There is more I could pull, but I’ll stop there. Paul is abusive, no excuses. He breaks up with her after her mom decides Paul shouldn’t join them on vacation at the resort. He knows she was sent away for therapy, but doesn’t know the details. Instead, he uses it as an excuse for them to take a break and for him to mess around with another girl. During this break is when Pen hooks up with Benedict. Three days. Three days is all it takes for her to magically break “free”. When the vacation ends disastrously (I’ll get to this in a bit), she goes to see Paul. She doesn’t even care that he cheated and tells him it’s over. He refuses to let her go and then hits her, which she reports to the cops. I’m glad that she that she reported it, but it feels unlikely that after being in an abusive relationship for years she could stand up for herself so fast. It makes it appear that walking away from abusive partners is simple, but in real life it would have been way more of a struggle. Also, I hate how it was kind of swept under the rug/explained away because his own mother was abusive as well. It was odd how Pen was just like “well, that explains it” and go on her merry way.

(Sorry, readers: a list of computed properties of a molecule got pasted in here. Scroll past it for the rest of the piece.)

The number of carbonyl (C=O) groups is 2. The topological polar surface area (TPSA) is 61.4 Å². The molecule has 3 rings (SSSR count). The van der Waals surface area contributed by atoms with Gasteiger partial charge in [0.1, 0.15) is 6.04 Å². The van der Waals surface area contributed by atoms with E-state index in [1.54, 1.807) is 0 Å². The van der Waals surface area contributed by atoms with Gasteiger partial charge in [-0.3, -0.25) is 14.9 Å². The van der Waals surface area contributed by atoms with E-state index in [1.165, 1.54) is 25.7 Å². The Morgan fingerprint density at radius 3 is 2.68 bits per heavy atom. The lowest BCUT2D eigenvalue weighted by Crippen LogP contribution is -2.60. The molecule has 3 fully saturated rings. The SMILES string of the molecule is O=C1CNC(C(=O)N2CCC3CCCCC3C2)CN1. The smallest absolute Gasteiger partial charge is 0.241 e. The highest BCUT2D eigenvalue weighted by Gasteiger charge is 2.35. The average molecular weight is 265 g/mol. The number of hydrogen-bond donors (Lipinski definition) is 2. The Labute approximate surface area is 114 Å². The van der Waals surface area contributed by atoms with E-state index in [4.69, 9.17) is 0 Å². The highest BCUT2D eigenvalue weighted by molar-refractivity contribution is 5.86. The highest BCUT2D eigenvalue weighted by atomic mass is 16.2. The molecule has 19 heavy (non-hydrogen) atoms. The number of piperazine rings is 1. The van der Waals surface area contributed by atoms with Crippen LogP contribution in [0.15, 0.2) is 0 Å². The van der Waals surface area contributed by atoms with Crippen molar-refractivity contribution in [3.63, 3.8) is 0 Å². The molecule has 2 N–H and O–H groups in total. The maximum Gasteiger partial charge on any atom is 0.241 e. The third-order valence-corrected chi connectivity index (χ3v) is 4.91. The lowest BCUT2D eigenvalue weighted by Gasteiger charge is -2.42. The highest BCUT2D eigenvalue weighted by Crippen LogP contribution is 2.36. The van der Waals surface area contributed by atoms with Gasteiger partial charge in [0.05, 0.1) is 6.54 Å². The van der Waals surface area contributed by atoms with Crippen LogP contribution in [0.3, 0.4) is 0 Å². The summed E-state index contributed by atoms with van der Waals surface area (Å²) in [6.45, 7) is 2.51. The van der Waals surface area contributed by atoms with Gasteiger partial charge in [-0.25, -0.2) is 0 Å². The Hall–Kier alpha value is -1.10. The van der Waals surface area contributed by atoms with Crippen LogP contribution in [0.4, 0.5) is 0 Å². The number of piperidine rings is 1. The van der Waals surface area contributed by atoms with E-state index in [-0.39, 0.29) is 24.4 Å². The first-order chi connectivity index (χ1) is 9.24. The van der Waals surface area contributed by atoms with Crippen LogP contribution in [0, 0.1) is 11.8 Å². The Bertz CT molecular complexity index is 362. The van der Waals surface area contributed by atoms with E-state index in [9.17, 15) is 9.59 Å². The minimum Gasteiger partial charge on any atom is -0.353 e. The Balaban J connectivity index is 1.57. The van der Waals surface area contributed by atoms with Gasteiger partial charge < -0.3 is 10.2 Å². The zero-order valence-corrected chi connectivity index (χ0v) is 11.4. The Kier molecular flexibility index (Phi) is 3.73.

Pen’s mother is also pretty abusive, which again is swept away with an explanation  as to why it happens. Not only does Pen mother send her away to therapy for masturbating, but she also calls the cops to assure she goes. It’s also implied many times that Pen’s mother is verbally abusive. The reason? View Spoiler »

If that wasn’t enough, the way crazy, retard, & whore are thrown around is horrible. This is the area I’m most upset that professional reviewers didn’t at least call out as a precaution. Pen repeatedly calls her mom or herself crazy or nuts. I hate how loosely the word is thrown around. This passage struck me the hardest

So, yeah, it was a panic attack. I’m crazier than my mother. (p 83)

No. No, no, no, no. I hate the implications this makes on people who experience panic attacks. How would a teen who experience panic attacks regularly feel after that statement? It’s an illness that no one should be ashamed up and it certainty doesn’t make one crazy.

As for retard and whore, once Benedict and Pen are discovered in a warming hut naked, those words are thrown around without care. Her mother repeatedly called Benedict a retard and Pen a whore. A sentiment that his father echoes. A sentiment that Benedict starts to repeat to himself/believe.

Do you think she ever wants to see a boy again whose father called her a whore? Use your brains, retard. (p 225)

If I’m correct and Benedict is on the spectrum, this is unforgivable, especially since no one tries to stop them from saying it. In fact, only Pen says not to use those words, once, to Paul during their fight. That’s it. One could argue it was the parents lashing out, but I’m extremely disappointed by how casually those words are used.

I wish I had more positive things to say about this book, but it was a complete miss in my eyes.